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Is it a good idea to invest in income funds?
Ram Prasad Sahu | October 23, 2006
Ever since the trend of rising interest rates started in mid-2003, income funds have moved out of investors' radar and have been replaced by short term, floating rate, fixed maturity and liquid funds.
The reason is obvious: income funds have been the worst performers over the last one and three years giving returns of just 4.24 and 3.14 per cent a year, respectively (Value Research).
Keeping them company at the bottom are medium and long-term gilts, which have given returns of 4.49 and 4.09 per cent over the same period. Liquid and short-term funds in comparison have given returns of nearly 6 per cent in the one-year period. Should investors ignore income funds and focus instead on short-term funds?
Three months ago it would have made more sense to not invest in income funds, as interest rates were peaking.
However, yields on the ten-year benchmark government security have fallen, which has boosted the net asset values of income funds. But, with rates having come down, would investment in these be warranted?
There are votaries for both, short and long term funds, but in large parts it also depends on the investor's risk appetite, investment horizon and other investment options.
Asks Ritesh Jain, fund manager, Kotak Mutual Fund, "With fixed deposits offering 8 per cent over a one year period, would investors wish to take on an interest rate risk for a 50-basis point incremental return from income funds? Moreover, if interest rates go up, investors in income funds would have to reconcile to lower returns. With fixed deposits, they score only when the tax adjusted returns are taken into consideration."
With a tightening of liquidity due to the festival season, a possible hike in rates and volatility, an investment in income funds does not seem to have many takers.
Says Ramanathan K, head, fixed income, ING Vysya Mutual Fund, "In this scenario investments in liquid, short-term funds, fixed maturity plans and floating rate funds are good options for investors. With large gains witnessed between 2001 and 2003, and the recent increase in yields ruled out, can investors expect to benefit from income funds?
Horizon and returns
While there is a lack of clarity on which way interest rates would move, on the longer term they will average out over a longer period.
Says Devendra Nevgi, head of fixed income at Quantum Mutual Fund, "Interest rate cycles last for three to five years and you need this time frame to catch a rate rally."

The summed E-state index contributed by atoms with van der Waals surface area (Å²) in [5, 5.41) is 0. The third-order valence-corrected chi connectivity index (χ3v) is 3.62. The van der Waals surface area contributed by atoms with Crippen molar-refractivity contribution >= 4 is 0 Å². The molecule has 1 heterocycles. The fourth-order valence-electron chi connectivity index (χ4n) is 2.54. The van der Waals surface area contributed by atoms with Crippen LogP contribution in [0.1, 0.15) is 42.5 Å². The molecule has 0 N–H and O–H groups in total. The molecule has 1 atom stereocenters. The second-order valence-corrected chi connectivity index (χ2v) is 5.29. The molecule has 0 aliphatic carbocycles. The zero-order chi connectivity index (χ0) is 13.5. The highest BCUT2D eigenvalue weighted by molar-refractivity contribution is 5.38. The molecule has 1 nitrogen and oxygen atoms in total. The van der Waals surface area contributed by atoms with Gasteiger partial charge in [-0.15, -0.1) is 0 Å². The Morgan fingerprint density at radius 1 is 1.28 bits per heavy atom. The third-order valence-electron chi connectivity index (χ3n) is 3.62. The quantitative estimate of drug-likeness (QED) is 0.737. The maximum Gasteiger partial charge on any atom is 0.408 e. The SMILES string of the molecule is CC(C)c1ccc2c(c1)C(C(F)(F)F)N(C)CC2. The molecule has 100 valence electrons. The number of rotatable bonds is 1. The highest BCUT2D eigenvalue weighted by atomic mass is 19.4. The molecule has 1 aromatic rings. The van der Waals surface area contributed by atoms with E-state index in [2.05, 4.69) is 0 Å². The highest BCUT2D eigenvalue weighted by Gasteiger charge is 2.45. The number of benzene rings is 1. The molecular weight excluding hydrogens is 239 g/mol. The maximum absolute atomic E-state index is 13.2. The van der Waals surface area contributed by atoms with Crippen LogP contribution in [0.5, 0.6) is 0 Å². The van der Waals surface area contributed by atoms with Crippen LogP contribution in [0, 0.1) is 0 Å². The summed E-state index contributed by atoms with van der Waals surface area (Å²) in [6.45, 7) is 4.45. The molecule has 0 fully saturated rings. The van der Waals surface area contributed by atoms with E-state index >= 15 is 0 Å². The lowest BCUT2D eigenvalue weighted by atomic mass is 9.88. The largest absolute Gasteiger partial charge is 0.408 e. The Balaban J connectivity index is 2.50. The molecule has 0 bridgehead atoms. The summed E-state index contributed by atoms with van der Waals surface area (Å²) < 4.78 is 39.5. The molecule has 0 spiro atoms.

Over the long term, income funds tend to generate better returns than short-term funds. Over a five-year period, category returns have been 7.11 per cent as compared to 5.73 per cent for shorter tenure funds.
"Over a five-year period you can expect a return of 8-12 per cent," says Sandeep Bagla, head, fixed income Principal PNB Asset Management.
And it is not just on the returns front that income funds score. "They not only give a better risk adjusted return as compared to other risky and volatile asset classes, but also serve as a partial hedge against inflation," says Nevgi.
Investments in these funds, suggests Nevgi, should be done at the peak of the interest rate cycle. While that is ideal, one is not sure of where the rates will move.
"Systematic investment plans are a good way of capturing growth instead of committing upfront. If rates move above 8.25 per cent, you could look at a larger one-time investment in these funds," says Bagla. If interest rates do not dramatically move up, do fund managers have the flexibility to make hefty gains?
Income funds are primarily invested in bonds, debentures, government securities and short-term instruments like commercial papers and repos. The regular income for these funds comes from coupon payments and the trading gains accrue from interest rate movements.
Typically, today, between 50-70 per cent is invested in CPs/CDs of a one-year maturity giving a return of 7 to 8 per cent (fixed component), while the rest is parked in government securities over varying tenures.
Kotak's Jain says, "The kicker for these funds comes from the 30 per cent cash component that is invested in gilts and gains from interest rate movements."
With volumes and liquidity in gilts showing a sudden jump, trading profits could start making an impact on returns. And with corporates likely to tap the debt market to finance expansion, opportunities in the bond market will only increase. Since AAA-rated paper are more risky than gilts, they offer higher yield than gilts.
Says Jain, "There is a 105 bps difference between a 5-year corporate bond and G-secs of a similar tenure. The difference is usually 75 bps." Due to their investment mandate, income funds offer the benefit of active management.
Says Navneet Munot, chief investment officer, fixed income, Birla Sun Life Mutual Fund, "It is only these funds that give the fund manager the flexibility to move between gilts, corporate bonds, securitised paper and cash and switch between tenures among the securities."
While there are benefits, the critical question that needs to be answered is where are the rates headed and will they stabilise?
Hike may happen
With RBI's goals of containing inflation, credit growth and money supply, it is likely that a hike may be in the offing.
With credit growth at 29 per cent year-on-year instead of 20 per cent as of September 2006 and showing no signs of slowing down, money supply growth at 19 per cent instead of RBI's 16 per cent target and consumer demand led inflation likely to be over 6 per cent, a hike might be around the corner.Unless you can stomach volatility, do not mind a longer waiting period, you are better off parking your funds in shorter tenure funds.